B.C.'s reputation as a hotbed of labour militancy, where strikes and lockouts shut down major parts of the economy or public service, has waned since the 1980s.
But there's one sector where time seems to have stood still – education.
The relationship between the main teachers' union and the B.C. government, which oversees province-wide collective bargaining, is perhaps the most dysfunctional in Canada.
B.C.'s public-school teachers voted overwhelmingly last week to strike or take any other job action the B.C. Teachers' Federation deems necessary to back its contract demands.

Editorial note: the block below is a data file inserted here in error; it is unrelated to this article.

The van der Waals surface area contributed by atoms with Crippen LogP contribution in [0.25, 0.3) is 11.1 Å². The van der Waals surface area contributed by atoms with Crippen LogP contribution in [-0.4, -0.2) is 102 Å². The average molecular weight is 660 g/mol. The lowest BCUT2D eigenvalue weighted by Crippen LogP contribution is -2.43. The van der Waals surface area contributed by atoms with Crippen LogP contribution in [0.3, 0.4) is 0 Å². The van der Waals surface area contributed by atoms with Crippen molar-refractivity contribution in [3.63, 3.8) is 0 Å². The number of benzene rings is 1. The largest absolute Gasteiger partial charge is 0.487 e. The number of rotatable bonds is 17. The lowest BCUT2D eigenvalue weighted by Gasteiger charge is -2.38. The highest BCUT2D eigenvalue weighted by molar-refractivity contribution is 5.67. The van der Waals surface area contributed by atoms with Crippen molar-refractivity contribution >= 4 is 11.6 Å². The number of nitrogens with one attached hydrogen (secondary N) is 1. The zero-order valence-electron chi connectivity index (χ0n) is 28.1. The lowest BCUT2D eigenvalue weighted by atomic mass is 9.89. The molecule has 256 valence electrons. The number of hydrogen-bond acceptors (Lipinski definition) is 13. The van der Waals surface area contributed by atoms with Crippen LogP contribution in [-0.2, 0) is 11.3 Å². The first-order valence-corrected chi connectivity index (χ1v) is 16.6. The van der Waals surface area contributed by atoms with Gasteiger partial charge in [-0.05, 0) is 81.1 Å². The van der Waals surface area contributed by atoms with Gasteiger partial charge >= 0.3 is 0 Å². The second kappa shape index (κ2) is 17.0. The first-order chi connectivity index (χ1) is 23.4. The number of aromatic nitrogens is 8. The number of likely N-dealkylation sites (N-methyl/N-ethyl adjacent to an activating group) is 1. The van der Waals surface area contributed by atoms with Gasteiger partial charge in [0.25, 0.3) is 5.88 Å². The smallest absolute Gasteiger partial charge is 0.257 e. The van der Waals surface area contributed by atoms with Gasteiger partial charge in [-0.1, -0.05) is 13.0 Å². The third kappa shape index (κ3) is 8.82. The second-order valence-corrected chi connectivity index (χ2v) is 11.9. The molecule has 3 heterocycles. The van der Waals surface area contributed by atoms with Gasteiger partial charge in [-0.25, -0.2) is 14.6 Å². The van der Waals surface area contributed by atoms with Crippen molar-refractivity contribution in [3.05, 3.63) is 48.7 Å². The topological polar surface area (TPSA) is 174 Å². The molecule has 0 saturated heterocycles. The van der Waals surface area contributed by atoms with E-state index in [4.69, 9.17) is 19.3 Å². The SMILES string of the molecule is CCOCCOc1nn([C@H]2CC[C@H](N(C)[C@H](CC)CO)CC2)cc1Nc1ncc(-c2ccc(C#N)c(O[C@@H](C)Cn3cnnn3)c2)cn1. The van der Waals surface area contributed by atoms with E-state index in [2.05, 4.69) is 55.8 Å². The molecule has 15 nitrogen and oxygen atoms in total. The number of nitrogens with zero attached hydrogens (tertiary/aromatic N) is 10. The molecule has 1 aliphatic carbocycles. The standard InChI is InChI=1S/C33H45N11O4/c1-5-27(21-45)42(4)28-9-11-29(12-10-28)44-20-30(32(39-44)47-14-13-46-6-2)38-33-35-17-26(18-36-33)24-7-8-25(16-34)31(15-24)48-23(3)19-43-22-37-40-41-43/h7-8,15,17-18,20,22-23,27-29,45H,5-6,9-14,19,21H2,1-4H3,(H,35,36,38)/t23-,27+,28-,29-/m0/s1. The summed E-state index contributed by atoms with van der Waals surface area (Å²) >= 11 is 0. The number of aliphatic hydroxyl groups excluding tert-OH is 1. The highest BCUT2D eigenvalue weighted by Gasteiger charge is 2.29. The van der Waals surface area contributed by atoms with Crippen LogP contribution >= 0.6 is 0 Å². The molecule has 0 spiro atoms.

There's no expectation of an immediate walkout but the union representing 29,000 teachers hopes the threat, backed by an 89 per cent endorsement, will encourage the government's bargaining team to take its demands more seriously.
"We do not consider job action unless it's absolutely necessary," federation president Jim Iker said, according to CBC News.
The teachers would increase the pressure gradually, starting withRead More »from Years of bitterness cloud latest bargaining round between B.C. and teachers